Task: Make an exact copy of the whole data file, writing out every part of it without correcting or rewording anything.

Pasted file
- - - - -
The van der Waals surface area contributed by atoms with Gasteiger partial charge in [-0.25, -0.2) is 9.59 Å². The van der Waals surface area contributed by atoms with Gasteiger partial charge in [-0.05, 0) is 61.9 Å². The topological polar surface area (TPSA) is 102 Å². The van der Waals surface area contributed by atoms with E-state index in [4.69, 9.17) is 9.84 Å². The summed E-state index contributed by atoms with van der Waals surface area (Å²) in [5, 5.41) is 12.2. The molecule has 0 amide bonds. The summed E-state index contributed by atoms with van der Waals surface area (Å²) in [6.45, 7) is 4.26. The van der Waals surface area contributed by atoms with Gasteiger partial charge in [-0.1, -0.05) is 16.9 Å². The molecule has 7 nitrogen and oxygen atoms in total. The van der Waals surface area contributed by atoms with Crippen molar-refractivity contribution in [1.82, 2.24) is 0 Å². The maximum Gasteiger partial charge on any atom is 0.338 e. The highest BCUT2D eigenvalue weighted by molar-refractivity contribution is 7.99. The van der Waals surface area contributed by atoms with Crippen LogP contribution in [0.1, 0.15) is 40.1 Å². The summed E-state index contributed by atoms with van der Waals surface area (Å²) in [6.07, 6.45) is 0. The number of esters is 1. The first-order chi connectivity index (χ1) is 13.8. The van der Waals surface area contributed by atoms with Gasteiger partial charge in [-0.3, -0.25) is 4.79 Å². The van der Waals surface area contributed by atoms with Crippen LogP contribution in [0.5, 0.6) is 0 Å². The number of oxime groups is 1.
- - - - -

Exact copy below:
The van der Waals surface area contributed by atoms with Gasteiger partial charge in [-0.25, -0.2) is 9.59 Å². The van der Waals surface area contributed by atoms with Gasteiger partial charge in [-0.05, 0) is 61.9 Å². The topological polar surface area (TPSA) is 102 Å². The van der Waals surface area contributed by atoms with E-state index in [4.69, 9.17) is 9.84 Å². The summed E-state index contributed by atoms with van der Waals surface area (Å²) in [5, 5.41) is 12.2. The molecule has 0 amide bonds. The summed E-state index contributed by atoms with van der Waals surface area (Å²) in [6.45, 7) is 4.26. The van der Waals surface area contributed by atoms with Gasteiger partial charge in [-0.1, -0.05) is 16.9 Å². The molecule has 7 nitrogen and oxygen atoms in total. The van der Waals surface area contributed by atoms with Crippen molar-refractivity contribution in [1.82, 2.24) is 0 Å². The maximum Gasteiger partial charge on any atom is 0.338 e. The highest BCUT2D eigenvalue weighted by molar-refractivity contribution is 7.99. The van der Waals surface area contributed by atoms with Crippen LogP contribution in [0.1, 0.15) is 40.1 Å². The summed E-state index contributed by atoms with van der Waals surface area (Å²) in [6.07, 6.45) is 0. The number of esters is 1. The first-order chi connectivity index (χ1) is 13.8. The van der Waals surface area contributed by atoms with Gasteiger partial charge in [-0.3, -0.25) is 4.79 Å². The van der Waals surface area contributed by atoms with Crippen LogP contribution in [0.5, 0.6) is 0 Å². The number of oxime groups is 1.